Yumiko Yoshioka in "100 Light Years of Solitude"
Triskelion Arts; Vangeline Theater; The New York Butoh Institute
in association with
Vangeline Theater and The New York Butoh Institute
Yumiko Yoshioka in 100 Light Years of Solitude
May 1, 2018 at 8pm
Triskelion Arts, in association with Vangeline Theater and The New York Butoh Institute, presents Yumiko Yoshioka in 100 Light Years of Solitude on Tuesday, May 1, 2018 at 8pm at Triskelion Arts, Muriel Schulman Theater, 106 Calyer Street, Brooklyn, NY 11222. Tickets are $18 in advance ($22 at the door) and are available here or by phone at (718) 389-3473.
Butoh Master Yumiko Yoshioka performs 100 Light Years of Solitude, the second part of her trilogy 100 Flowers. The work is inspired by Garcia Marquez's One Hundred Years of Solitude and explores a state of solitude through Butoh. Yumiko Yoshioka is a Japanese Butoh dancer and choreographer from Japan/ Germany. She is a former member of Ariadone, the first female Butoh company, which was founded by Ko Murobushi and Carlotta Ikeda in 1974.
In 100 Light Years of Solitude, Yumiko dances the life of a unique creature, born on a planet 100 light years away from ours. Imagining that this creature is the only one of its species on that planet, it enjoys unfolding its life until it realizes its destiny: to exist in solitude.
Yumiko says, "In my childhood, I was always fascinated by the imaginary creatures and monsters of fairy tales. Butoh, a dance of metamorphosis, helps me to explore this imaginary world, and make something invisible visible."
This program is supported, in part, by public funds from the New York City Department of Cultural Affairs in partnership with the City Council as well as the New York State Council on the Arts with the support of Governor Andrew M. Cuomo and the New York State Legislature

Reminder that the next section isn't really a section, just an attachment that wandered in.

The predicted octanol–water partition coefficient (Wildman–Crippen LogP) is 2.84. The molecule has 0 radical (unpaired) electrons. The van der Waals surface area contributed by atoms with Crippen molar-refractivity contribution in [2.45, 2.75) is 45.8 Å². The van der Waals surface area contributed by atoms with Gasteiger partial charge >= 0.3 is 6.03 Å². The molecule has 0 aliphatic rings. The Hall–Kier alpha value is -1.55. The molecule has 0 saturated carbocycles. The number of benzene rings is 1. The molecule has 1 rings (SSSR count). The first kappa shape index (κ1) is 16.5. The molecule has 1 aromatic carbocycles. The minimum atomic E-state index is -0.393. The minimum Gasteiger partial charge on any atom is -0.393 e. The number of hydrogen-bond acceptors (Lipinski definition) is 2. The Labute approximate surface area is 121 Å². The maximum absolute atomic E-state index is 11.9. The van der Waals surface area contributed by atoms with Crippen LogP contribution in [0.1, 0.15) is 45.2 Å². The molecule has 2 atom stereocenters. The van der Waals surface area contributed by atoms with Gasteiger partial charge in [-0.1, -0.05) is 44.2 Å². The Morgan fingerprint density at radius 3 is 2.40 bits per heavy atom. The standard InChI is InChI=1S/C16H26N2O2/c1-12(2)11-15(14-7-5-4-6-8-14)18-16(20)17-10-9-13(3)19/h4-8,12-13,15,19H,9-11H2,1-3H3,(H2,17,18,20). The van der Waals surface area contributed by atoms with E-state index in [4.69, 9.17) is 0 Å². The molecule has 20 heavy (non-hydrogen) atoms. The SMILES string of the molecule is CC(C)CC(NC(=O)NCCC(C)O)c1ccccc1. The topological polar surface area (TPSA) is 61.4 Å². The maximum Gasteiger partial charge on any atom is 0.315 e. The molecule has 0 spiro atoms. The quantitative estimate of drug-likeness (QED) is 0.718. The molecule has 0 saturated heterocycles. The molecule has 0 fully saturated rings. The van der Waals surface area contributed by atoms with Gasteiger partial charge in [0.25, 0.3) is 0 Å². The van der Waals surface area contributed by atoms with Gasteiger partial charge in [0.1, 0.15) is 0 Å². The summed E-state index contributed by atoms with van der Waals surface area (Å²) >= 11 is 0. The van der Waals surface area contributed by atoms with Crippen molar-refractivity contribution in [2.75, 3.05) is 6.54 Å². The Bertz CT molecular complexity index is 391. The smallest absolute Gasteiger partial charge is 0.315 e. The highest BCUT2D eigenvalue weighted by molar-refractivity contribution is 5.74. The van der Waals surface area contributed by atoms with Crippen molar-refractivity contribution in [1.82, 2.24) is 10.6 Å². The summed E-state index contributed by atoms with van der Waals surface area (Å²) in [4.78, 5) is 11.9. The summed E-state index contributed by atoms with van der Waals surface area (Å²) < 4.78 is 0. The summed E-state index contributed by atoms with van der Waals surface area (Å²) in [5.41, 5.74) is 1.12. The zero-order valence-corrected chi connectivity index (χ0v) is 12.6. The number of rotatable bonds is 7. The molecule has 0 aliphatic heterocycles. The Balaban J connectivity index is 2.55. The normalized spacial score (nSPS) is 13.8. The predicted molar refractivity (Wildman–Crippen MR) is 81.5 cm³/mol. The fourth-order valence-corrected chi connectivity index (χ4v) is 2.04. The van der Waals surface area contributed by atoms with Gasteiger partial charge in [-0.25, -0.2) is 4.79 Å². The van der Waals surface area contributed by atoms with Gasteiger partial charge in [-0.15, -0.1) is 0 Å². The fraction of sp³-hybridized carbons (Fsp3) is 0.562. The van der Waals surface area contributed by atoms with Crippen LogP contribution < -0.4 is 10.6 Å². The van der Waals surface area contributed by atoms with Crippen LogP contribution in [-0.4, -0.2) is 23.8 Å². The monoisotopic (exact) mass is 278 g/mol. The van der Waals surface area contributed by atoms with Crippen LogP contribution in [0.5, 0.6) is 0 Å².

VANGELINE THEATER/ NEW YORK BUTOH INSTITUTE aims to preserve the legacy and integrity of Japanese Butoh, while carrying the art form well into the future. The unique art of Butoh originated in post-World War II Japan as a reaction to the loss of identity caused by the westernization of Japanese culture, as well as a realization that ancient Japanese performing traditions no longer spoke to a contemporary audience. One of the major developments in contemporary dance in the latter half of the 20th century, Butoh combines dance, theater, improvisation and influences of Japanese traditional performing arts to create a unique performing art form that is both controversial and universal in its expression. The Vangeline Theater is home to the New York Butoh Institute, dedicated to the advancement of Butoh in the 21st century
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